Set in the near future, The Word Exchange takes place in a world where print is almost extinct and people can biologically interface with smartphone-like devices called Memes. Anana is searching for her missing father, following a single clue he left behind. She follows a trail which uncovers a secret society and the true intentions of the corporation behind the Meme, all while the English language begins to decay thanks to a “word flu” pandemic.
The way the technology worked and how the word flu spread make me skeptical. I’m not sure if I felt like details were too scarce, if the details weren’t consistent enough, or if I wanted things to be more grounded in reality. Also, the characters seemed flat and one-dimensional. During what should have been signification moments of interaction between characters, I didn’t feel anything for them at all; it felt like filler. Some more background would probably have helped me connect with them.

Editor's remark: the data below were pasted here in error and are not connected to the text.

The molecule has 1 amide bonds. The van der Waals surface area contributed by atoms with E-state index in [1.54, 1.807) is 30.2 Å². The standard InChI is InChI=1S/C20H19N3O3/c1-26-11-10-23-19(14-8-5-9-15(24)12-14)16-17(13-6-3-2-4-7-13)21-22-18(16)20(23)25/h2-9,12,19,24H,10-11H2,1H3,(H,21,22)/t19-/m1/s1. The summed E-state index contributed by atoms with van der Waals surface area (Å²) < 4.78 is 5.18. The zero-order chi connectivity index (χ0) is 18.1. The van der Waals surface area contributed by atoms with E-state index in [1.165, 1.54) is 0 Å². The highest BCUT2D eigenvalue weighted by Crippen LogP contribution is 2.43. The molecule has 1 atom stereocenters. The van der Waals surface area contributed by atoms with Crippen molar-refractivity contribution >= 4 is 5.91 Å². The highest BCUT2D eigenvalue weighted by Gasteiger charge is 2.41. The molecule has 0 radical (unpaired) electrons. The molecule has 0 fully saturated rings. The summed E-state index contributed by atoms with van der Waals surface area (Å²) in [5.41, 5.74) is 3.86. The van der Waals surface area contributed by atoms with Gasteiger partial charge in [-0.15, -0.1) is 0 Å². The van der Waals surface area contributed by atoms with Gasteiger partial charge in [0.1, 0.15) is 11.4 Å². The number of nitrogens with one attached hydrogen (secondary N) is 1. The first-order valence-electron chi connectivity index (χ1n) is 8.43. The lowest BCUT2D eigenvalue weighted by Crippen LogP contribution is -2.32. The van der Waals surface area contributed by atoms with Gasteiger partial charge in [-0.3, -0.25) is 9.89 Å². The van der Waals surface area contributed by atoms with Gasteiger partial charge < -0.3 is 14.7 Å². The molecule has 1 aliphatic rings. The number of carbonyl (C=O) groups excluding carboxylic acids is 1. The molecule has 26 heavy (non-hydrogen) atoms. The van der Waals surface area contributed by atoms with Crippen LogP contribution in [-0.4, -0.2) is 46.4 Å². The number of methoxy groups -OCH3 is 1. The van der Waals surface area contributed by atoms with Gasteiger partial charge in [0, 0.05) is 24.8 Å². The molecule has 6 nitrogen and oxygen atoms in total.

I did enjoy the way Graedon uses (and tinkers with) language throughout the novel. I wondered if the story would eventually dissolve into gibberish at some point. The premise behind this dystopian world is what kept me turning the pages, and that is what kept me wanting to read more. When it was all over, though, that wasn’t enough to make me feel like I loved this book.
Side note: I’d like to mention that I was thrilled with how Knopf Doubleday handled the footnotes in the e-book version. It was great to never have to leave the page I was currently reading: when I tapped on a footnote’s number, the note was displayed in a small pop-up frame. (I’m not sure if this will be true across all devices, but that’s how the epub worked on my Nook.)
Even though this one fell flat for me…Whatever the future brings when it comes to technology, The Word Exchange will certainly come to mind!